CPI & DuPont Teijin Films work together to develop a barrier film on plastic substrate for OLED lighting and photovoltaic devices
The project was focused on the invention, performance testing and delivery of a novel polymer barrier film layer for lightweight OLED lighting and photovoltaic cells.
Current work on OLED lighting uses glass barrier and substrate materials, which add cost and impose technical limitations to the finished luminaire. The project replaced glass with a plastic film barrier substrate, significantly reducing the cost of the materials used and the manufacturing process whilst opening up new design opportunities for OLED lighting and photovoltaics. CPI and DuPont Teijin Films delivered a novel, high-performance barrier film suitable for lightweight OLED lighting and signage applications by developing barrier layers on engineered polymer substrates to replace glass. The barrier capability will enable flexible, lightweight, low power light sources for a broad range of applications from large area lighting to novel concepts for mood and environmental illumination.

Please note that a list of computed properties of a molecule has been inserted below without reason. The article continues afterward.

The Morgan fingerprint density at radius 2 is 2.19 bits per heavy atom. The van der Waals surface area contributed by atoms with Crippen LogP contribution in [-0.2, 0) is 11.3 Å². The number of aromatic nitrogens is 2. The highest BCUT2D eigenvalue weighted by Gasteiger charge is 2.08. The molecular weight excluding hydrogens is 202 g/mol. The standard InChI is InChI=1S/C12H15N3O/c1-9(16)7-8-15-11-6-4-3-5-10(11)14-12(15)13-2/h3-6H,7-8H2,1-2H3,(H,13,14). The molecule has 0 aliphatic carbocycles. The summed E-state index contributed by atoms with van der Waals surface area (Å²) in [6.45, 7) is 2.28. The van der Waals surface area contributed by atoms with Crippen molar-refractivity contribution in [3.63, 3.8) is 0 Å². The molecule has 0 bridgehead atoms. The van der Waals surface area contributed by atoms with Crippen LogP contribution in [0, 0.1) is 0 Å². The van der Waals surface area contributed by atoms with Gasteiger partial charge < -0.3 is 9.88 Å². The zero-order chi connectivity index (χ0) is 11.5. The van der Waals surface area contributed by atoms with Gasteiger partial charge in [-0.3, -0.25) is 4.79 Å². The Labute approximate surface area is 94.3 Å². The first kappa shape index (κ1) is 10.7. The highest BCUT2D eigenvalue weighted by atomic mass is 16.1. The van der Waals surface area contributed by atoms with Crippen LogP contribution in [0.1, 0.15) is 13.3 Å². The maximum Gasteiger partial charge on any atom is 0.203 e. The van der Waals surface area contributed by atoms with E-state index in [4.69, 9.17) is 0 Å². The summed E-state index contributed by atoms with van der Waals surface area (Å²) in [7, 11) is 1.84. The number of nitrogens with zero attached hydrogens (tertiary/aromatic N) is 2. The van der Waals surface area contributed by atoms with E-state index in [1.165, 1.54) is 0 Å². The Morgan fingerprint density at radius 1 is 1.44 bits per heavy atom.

The project targeted combinations of multi-layer inorganic thin film coatings and organics in order to deliver at least 1 x10-5 g H2O/m2/day. The role of CPI was to provide coating expertise and the facilities to enable the characterisation of thin layers (5- 200nm) on polymeric substrates. Du Pont Teijin Films underpinned all of the work via the development and supply of advanced substrates.
The project has enabled CPI and DuPont Teijin Films to develop an in depth understanding of the manufacture of barrier technology on a range of flexible polyester substrates. In addition, an in depth knowledge of barrier measurement capability has also been developed with CPI being recognised as a centre of excellence for barrier measurement at the levels required for PV cells “and above (1 x 10-4 to 1 x 10-6g H2O/m2/day).
"The project proved valuable in progressing the capability of barrier technology within the emerging UK printable electronics sector"
Mike Clausen, Programme Manager at CPI